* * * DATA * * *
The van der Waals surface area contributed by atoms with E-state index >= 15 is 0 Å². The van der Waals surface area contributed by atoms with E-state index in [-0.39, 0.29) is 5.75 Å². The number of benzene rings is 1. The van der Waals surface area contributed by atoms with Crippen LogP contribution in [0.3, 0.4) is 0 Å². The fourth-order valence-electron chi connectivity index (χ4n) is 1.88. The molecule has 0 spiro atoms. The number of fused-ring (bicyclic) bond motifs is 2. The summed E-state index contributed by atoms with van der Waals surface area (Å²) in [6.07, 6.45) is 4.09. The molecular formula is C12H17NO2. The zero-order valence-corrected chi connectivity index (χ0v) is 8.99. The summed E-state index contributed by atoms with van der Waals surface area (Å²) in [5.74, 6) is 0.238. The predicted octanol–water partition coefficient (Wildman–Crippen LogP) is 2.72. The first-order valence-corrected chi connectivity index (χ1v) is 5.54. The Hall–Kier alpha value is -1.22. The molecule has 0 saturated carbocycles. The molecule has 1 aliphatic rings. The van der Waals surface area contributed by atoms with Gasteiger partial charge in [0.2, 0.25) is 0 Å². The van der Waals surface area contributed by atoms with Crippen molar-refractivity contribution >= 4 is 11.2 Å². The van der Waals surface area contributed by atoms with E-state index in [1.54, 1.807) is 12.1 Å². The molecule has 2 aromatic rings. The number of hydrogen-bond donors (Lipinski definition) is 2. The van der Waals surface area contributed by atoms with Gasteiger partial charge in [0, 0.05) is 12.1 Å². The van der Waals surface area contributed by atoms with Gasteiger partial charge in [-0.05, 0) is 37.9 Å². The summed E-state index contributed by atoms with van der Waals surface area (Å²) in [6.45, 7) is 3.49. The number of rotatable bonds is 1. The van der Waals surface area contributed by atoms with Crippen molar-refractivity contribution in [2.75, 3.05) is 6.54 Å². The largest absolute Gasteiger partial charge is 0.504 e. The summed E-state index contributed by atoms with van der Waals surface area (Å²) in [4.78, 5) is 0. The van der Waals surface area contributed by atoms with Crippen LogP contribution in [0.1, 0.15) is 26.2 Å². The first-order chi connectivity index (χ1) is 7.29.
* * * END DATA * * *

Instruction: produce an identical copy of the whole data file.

The van der Waals surface area contributed by atoms with E-state index >= 15 is 0 Å². The van der Waals surface area contributed by atoms with E-state index in [-0.39, 0.29) is 5.75 Å². The number of benzene rings is 1. The van der Waals surface area contributed by atoms with Crippen LogP contribution in [0.3, 0.4) is 0 Å². The fourth-order valence-electron chi connectivity index (χ4n) is 1.88. The molecule has 0 spiro atoms. The number of fused-ring (bicyclic) bond motifs is 2. The summed E-state index contributed by atoms with van der Waals surface area (Å²) in [6.07, 6.45) is 4.09. The molecular formula is C12H17NO2. The zero-order valence-corrected chi connectivity index (χ0v) is 8.99. The summed E-state index contributed by atoms with van der Waals surface area (Å²) in [5.74, 6) is 0.238. The predicted octanol–water partition coefficient (Wildman–Crippen LogP) is 2.72. The first-order valence-corrected chi connectivity index (χ1v) is 5.54. The Hall–Kier alpha value is -1.22. The molecule has 0 saturated carbocycles. The molecule has 1 aliphatic rings. The van der Waals surface area contributed by atoms with Gasteiger partial charge in [0.2, 0.25) is 0 Å². The van der Waals surface area contributed by atoms with Crippen molar-refractivity contribution >= 4 is 11.2 Å². The van der Waals surface area contributed by atoms with E-state index in [1.54, 1.807) is 12.1 Å². The molecule has 2 aromatic rings. The number of hydrogen-bond donors (Lipinski definition) is 2. The van der Waals surface area contributed by atoms with Gasteiger partial charge in [0, 0.05) is 12.1 Å². The van der Waals surface area contributed by atoms with Gasteiger partial charge in [-0.05, 0) is 37.9 Å². The summed E-state index contributed by atoms with van der Waals surface area (Å²) in [6.45, 7) is 3.49. The number of rotatable bonds is 1. The van der Waals surface area contributed by atoms with Crippen molar-refractivity contribution in [2.75, 3.05) is 6.54 Å². The largest absolute Gasteiger partial charge is 0.504 e. The summed E-state index contributed by atoms with van der Waals surface area (Å²) in [4.78, 5) is 0. The van der Waals surface area contributed by atoms with Crippen LogP contribution in [0.1, 0.15) is 26.2 Å². The first-order chi connectivity index (χ1) is 7.29.